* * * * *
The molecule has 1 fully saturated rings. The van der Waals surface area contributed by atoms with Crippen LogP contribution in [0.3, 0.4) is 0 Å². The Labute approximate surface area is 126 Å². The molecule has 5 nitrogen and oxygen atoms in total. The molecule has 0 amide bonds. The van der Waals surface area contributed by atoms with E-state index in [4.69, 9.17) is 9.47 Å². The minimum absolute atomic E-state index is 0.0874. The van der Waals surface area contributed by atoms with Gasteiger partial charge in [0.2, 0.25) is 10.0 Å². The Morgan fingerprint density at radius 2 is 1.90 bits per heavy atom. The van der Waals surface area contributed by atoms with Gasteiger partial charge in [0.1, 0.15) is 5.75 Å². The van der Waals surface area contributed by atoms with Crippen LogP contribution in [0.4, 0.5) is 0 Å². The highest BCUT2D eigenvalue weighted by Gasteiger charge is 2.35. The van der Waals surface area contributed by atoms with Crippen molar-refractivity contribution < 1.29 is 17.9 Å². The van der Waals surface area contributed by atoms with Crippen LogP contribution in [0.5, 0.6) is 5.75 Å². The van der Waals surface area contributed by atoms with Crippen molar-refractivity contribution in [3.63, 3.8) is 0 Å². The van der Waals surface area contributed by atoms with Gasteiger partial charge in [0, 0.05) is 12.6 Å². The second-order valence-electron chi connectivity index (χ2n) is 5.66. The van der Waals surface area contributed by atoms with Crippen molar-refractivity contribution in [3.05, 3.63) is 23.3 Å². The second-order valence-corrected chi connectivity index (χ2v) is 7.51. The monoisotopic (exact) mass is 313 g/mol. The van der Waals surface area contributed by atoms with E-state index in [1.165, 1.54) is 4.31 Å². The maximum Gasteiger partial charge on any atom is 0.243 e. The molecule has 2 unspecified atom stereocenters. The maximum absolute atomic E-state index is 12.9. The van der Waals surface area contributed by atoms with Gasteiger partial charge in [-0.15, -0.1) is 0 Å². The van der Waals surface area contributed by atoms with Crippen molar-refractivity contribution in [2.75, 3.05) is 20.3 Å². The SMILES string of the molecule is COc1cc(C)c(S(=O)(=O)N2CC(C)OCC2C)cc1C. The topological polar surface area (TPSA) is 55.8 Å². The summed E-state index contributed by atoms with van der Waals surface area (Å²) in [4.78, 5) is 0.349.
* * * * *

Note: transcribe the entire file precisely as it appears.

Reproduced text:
The molecule has 1 fully saturated rings. The van der Waals surface area contributed by atoms with Crippen LogP contribution in [0.3, 0.4) is 0 Å². The Labute approximate surface area is 126 Å². The molecule has 5 nitrogen and oxygen atoms in total. The molecule has 0 amide bonds. The van der Waals surface area contributed by atoms with E-state index in [4.69, 9.17) is 9.47 Å². The minimum absolute atomic E-state index is 0.0874. The van der Waals surface area contributed by atoms with Gasteiger partial charge in [0.2, 0.25) is 10.0 Å². The Morgan fingerprint density at radius 2 is 1.90 bits per heavy atom. The van der Waals surface area contributed by atoms with Gasteiger partial charge in [0.1, 0.15) is 5.75 Å². The van der Waals surface area contributed by atoms with Crippen LogP contribution in [0.4, 0.5) is 0 Å². The highest BCUT2D eigenvalue weighted by Gasteiger charge is 2.35. The van der Waals surface area contributed by atoms with Crippen molar-refractivity contribution < 1.29 is 17.9 Å². The van der Waals surface area contributed by atoms with Crippen LogP contribution in [0.5, 0.6) is 5.75 Å². The van der Waals surface area contributed by atoms with Crippen molar-refractivity contribution in [3.63, 3.8) is 0 Å². The van der Waals surface area contributed by atoms with Gasteiger partial charge in [0, 0.05) is 12.6 Å². The second-order valence-electron chi connectivity index (χ2n) is 5.66. The van der Waals surface area contributed by atoms with Crippen molar-refractivity contribution in [3.05, 3.63) is 23.3 Å². The second-order valence-corrected chi connectivity index (χ2v) is 7.51. The monoisotopic (exact) mass is 313 g/mol. The van der Waals surface area contributed by atoms with E-state index in [1.165, 1.54) is 4.31 Å². The maximum Gasteiger partial charge on any atom is 0.243 e. The molecule has 2 unspecified atom stereocenters. The maximum absolute atomic E-state index is 12.9. The van der Waals surface area contributed by atoms with Gasteiger partial charge in [-0.15, -0.1) is 0 Å². The van der Waals surface area contributed by atoms with Crippen molar-refractivity contribution in [2.75, 3.05) is 20.3 Å². The SMILES string of the molecule is COc1cc(C)c(S(=O)(=O)N2CC(C)OCC2C)cc1C. The topological polar surface area (TPSA) is 55.8 Å². The summed E-state index contributed by atoms with van der Waals surface area (Å²) in [4.78, 5) is 0.349.